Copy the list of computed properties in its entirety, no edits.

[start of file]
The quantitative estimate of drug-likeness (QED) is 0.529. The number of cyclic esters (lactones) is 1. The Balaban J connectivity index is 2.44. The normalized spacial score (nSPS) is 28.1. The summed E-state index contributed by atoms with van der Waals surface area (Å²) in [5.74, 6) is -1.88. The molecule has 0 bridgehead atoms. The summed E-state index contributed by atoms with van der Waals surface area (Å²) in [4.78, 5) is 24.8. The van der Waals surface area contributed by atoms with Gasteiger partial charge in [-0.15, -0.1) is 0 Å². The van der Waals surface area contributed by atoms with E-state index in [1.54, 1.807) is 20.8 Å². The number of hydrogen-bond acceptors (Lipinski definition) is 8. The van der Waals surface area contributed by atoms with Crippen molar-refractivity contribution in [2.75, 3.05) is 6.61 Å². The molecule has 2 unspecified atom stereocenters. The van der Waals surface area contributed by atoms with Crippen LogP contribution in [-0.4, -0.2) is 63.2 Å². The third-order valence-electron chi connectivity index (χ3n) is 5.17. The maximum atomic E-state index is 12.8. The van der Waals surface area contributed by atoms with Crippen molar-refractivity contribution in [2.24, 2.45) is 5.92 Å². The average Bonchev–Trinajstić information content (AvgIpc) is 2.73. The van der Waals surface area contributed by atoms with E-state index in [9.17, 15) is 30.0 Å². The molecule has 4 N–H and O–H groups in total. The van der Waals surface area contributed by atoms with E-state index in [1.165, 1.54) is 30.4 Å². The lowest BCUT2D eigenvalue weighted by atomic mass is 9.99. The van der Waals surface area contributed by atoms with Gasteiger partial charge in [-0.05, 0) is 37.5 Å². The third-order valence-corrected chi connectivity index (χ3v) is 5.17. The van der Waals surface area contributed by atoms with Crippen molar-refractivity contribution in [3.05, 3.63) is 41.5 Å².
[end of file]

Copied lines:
The quantitative estimate of drug-likeness (QED) is 0.529. The number of cyclic esters (lactones) is 1. The Balaban J connectivity index is 2.44. The normalized spacial score (nSPS) is 28.1. The summed E-state index contributed by atoms with van der Waals surface area (Å²) in [5.74, 6) is -1.88. The molecule has 0 bridgehead atoms. The summed E-state index contributed by atoms with van der Waals surface area (Å²) in [4.78, 5) is 24.8. The van der Waals surface area contributed by atoms with Gasteiger partial charge in [-0.15, -0.1) is 0 Å². The van der Waals surface area contributed by atoms with E-state index in [1.54, 1.807) is 20.8 Å². The number of hydrogen-bond acceptors (Lipinski definition) is 8. The van der Waals surface area contributed by atoms with Crippen molar-refractivity contribution in [2.75, 3.05) is 6.61 Å². The molecule has 2 unspecified atom stereocenters. The van der Waals surface area contributed by atoms with Crippen LogP contribution in [-0.4, -0.2) is 63.2 Å². The third-order valence-electron chi connectivity index (χ3n) is 5.17. The maximum atomic E-state index is 12.8. The van der Waals surface area contributed by atoms with Crippen molar-refractivity contribution in [2.24, 2.45) is 5.92 Å². The average Bonchev–Trinajstić information content (AvgIpc) is 2.73. The van der Waals surface area contributed by atoms with E-state index in [9.17, 15) is 30.0 Å². The molecule has 4 N–H and O–H groups in total. The van der Waals surface area contributed by atoms with E-state index in [1.165, 1.54) is 30.4 Å². The lowest BCUT2D eigenvalue weighted by atomic mass is 9.99. The van der Waals surface area contributed by atoms with Gasteiger partial charge in [-0.05, 0) is 37.5 Å². The third-order valence-corrected chi connectivity index (χ3v) is 5.17. The van der Waals surface area contributed by atoms with Crippen molar-refractivity contribution in [3.05, 3.63) is 41.5 Å².